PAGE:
Lively and in-depth discussions of city news, politics, science, entertainment, the arts, and more. Hosted by Larry Mantle

Crimea referendum says Yes to Russia union

by AirTalk®

80490 full
U.S. President Barack Obama gives a statement on the situation in the Ukraine in the Brady Press Briefing Room of the White House on March 17, 2014 in Washington, DC. The U.S. and the European Union have imposed sanctions on Russian and Ukraine officials in response to their actions that supported the referendum for Crimean separation. Mark Wilson/Getty Images

The Crimean Parliament is moving quickly to split from Ukraine after voters in the region overwhelmingly voted to secede from Ukraine and join Russia. Officials say that nearly 97% of Crimean voters sided with Russia on the referendum that would split Crimea from Ukraine.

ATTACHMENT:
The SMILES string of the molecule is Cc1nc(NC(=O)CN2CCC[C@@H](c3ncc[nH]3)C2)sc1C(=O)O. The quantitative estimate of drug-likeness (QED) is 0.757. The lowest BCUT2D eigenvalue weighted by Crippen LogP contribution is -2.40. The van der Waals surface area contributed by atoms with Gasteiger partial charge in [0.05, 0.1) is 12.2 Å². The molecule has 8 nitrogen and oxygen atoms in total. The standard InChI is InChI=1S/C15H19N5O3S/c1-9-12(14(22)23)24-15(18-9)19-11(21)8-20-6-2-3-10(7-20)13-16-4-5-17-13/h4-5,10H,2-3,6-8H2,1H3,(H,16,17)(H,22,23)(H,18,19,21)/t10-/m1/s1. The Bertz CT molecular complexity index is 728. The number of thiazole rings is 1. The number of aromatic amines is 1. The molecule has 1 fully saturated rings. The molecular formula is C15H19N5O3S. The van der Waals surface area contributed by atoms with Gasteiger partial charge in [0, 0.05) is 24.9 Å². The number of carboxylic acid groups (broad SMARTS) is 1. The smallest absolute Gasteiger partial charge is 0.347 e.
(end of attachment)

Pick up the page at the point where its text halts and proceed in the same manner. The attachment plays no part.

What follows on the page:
The Parliament in Crimea has formally asked Russia to annex the republic and is moving to sever ties with Ukranian authorities in Kiev. International criticism over the referendum has been an underlying concern throughout the process.

In a U.S. sponsored U.N. resolution that would have invalidated the referendum, China abstained, leaving Russia as the only vetoing nation, “isolated,” according to U.N. Ambassadors from the U.S. and Britain.

While many Ukrainians are feeling dejected about the loss of Crimea, the Ukrainian government has spoken out strongly against the referendum, which it has declared illegal, and has said Ukraine is prepared to use military force. President Obama has authorized sanctions on Russian officials over the Crimea vote.

How will things proceed in Crimea? Will the escalation of tensions in the region instigate military action? What role does the U.S. play in Russia/Ukraine/Crimea negotiations?  


Will Pomeranz, Deputy Director of the Kennan Institute at the Wilson Center, a Washington, D.C. think tank focused on international affairs


blog comments powered by Disqus

Enjoy AirTalk®? Try KPCC’s other programs.

What's popular now on KPCC